Magnesite (magnesium carbonate - MgCO3) originates from decay of magnesium-rich igneous rocks under hydrothermal conditions and forms white accumulations.
Polish magnesite deposits are related to the Sobótka, Szklary, Grochowa-Braszowice massifs of Precambrian serpentinites and the Gogołów-Jordanów Massif of ultramafic rocks in the Lower Silesian region (map). Up to the present, six magnesite deposits have been documented in this region. The deposits are of the vein type, with individual veins attaining up to 3 m in thickness and characterized by complex geological structure and high variability in quality of the raw material. Magnesite is currently exploited in an open strip mine at Braszowice only. Prospective resources are assessed to be equal 3.25 million tonnes*.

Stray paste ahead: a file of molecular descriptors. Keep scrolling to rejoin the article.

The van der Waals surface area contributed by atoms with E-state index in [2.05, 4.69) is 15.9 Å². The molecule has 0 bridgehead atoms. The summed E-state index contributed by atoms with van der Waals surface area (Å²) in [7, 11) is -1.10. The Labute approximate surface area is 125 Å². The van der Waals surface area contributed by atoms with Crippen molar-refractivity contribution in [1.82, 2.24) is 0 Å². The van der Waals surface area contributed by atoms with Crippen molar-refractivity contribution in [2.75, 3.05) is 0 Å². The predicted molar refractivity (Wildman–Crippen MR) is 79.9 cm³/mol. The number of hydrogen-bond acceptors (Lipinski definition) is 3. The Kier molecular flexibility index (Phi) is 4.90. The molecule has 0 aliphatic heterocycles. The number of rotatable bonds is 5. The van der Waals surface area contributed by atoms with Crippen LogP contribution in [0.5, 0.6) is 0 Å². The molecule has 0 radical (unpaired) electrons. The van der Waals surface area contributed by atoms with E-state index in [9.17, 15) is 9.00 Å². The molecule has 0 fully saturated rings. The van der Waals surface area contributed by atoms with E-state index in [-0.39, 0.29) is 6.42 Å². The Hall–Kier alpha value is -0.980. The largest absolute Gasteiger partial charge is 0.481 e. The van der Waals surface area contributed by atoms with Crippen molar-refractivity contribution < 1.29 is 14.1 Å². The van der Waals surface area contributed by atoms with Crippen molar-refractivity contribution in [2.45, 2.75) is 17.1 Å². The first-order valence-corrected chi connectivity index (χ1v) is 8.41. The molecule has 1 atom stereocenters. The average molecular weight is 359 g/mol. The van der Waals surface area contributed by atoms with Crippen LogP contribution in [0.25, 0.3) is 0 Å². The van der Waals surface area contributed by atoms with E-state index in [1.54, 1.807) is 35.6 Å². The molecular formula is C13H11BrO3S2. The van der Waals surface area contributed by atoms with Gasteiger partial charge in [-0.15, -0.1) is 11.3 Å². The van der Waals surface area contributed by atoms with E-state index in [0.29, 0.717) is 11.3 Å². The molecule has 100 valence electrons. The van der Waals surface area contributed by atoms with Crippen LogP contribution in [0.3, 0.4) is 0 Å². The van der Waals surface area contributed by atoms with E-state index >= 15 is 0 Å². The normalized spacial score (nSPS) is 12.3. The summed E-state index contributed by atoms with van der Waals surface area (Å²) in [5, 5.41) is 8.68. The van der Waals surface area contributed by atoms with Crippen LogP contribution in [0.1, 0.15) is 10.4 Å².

Magnesite is used mainly as semi-manufactured material in production of multi-component artificial fertilizers, in purification of potable water and sewage treatment and as mineral additive to animal feed.
Table 1 shows resources and the state of development and exploration of magnesite deposits in Poland.
Anticipated economic resources as of the end of 2015 were estimated at 14.00 million tonnes and decreased due to the exploitation by 0.11 million tonnes in comparison with the previous year.
In 2015, domestic production of magnesite – from the only Polish deposit under exploitation – was equal 96 thousand tonnes, slightly decreasing in comparison with 2014 (table 2). It was the third successive year with the output remaining on the similar level of about 90 thousand tonnes.
Prepared by: Agnieszka Malon
*Sroga C., 2011 - Magnezyty. In: Bilans perspektywicznych zasobów kopalin Polski wg stanu na 31 XII 2009 r. (ed. S. Wołkowicz, T. Smakowski, S. Speczik): 228-231. PIG-PIB, Warszawa.